Cory Richardson drives the ball forward toward the net.
There is no hibernating for the Lethbridge College Kodiaks as they claw their way toward a national title.
First year recruit from Quesnel, British Columbia, Cole Crick brings his previous experience to the Kodiaks this year and hopes to inject some more magic in to the well-established core roster.
“One of the reasons I came to Lethbridge College was because I respected the way the Kodiaks play. I love the coaching staff and the atmosphere here,” said Crick.
Making his debut in the Kodiaks blues, Crick posted 10 points and helped secure a dominating win for the men in Friday’s home opener against the Briercrest Clippers.
Returning all-star Cory Richardson kicked off his second season with the Kodiaks securing 13 points in Fridays game.
With the off-season behind him the Kodiaks guard has his eyes securely fixated on his golden dreams.
“My ultimate goal is to get to nationals in Montreal, take the title and come back here to design a really nice national championship ring,” said Richardson.
The proud Kodiak says for him basketball not only gives him a sense of freedom he can’t find anywhere else it also helps channel his energy into positive outlets.
“For me, it’s a way to express myself in a way no one else understands. I just find myself in this zone where the only thing that matters in that time is playing basketball,” said Richardson.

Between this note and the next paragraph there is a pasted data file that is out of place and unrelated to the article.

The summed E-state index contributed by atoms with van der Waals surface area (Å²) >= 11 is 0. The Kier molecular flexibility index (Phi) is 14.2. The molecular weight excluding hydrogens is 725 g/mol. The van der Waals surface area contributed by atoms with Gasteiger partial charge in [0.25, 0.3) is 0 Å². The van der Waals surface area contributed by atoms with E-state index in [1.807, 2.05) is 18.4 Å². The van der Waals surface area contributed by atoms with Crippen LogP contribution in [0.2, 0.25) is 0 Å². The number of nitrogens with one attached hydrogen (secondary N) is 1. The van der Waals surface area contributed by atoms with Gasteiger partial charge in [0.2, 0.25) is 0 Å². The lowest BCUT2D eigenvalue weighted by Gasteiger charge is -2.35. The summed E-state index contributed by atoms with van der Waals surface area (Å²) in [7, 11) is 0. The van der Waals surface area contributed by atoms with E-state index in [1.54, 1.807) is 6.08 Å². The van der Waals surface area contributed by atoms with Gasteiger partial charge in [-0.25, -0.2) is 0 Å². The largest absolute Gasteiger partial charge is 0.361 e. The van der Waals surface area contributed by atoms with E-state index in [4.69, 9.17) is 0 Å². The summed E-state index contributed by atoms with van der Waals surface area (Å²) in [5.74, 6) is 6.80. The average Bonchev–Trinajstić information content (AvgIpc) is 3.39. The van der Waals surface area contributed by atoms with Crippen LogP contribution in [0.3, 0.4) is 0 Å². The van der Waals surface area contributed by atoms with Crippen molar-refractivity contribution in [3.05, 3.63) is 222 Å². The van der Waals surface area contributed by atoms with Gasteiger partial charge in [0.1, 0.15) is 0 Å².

Crick mimics that sentiment.
“When everything is going right and you get into that grove on the court there is no better feeling,” said Crick
Both Richardson and Crick know a thing or two about being in the groove. Both men are key players on the Kodiaks starting lineup and posted double-digit points in games this past weekend.
Richardson says for him the game isn’t about the numbers posted on the stats sheet but more about getting the job done.
“When it’s a key moment and you sink a bucket you feel a huge rush. But when you score any other time it’s almost the feeling of, well I’ve done my job here now I have to do it again for the team,” said Richardson.
The Australian born sensation credits a lot of the team’s success to the supportive staff.
“The coaches here are great. Ryan Heggie is one of the best coaches I’ve had. Tyson and Taylor are great guys off the court and even better on the court. They are a great support system,” said Richardson.
Taylor Jetten played five years with the Kodiaks before taking his position as Assistant Coach last season.
Returning to the court in a different capacity allowed the sports enthusiast to keep his passion alive and mold a new crop of Kodiaks.
“Sometimes I would love to just be on the floor with the guys but other times I actually enjoy just giving feedback to the boys and watching them do what I can’t anymore”
The encouraging coach believes the feeling you get from coaching is a different sort than playing the game itself.
“When you come up with cool plans that get executed on the court and then it leads to a win, there is nothing more satisfying,” said Jetten
Having a good crop of guys has been a blessing for the two-term coach and he knows this teams hard-working nature and respectful attitude is going to go a long way this season.
“Everyone wants to be an all-star but that’s tough because you can only have so many on the team. Everyone else needs to just play their role because a successful team is more than just a handful of all-stars and this team knows that,” said Jetten.
The Alberta College Athletic Conference (ACAC) championships will be hosted in March by the Kodiaks, giving them a shot to punch their ticket to nationals at home.
Last year the men’s team claimed third place in the ACAC south division before toppling the top-ranked Medicine Hat College in play-offs, earning a conference silver medal.
They then capped the season by finishing fifth at the national championships in Prince Edward Island.
The Kodiaks have a chance to write a different ending this time around when the nationals take place in Montreal.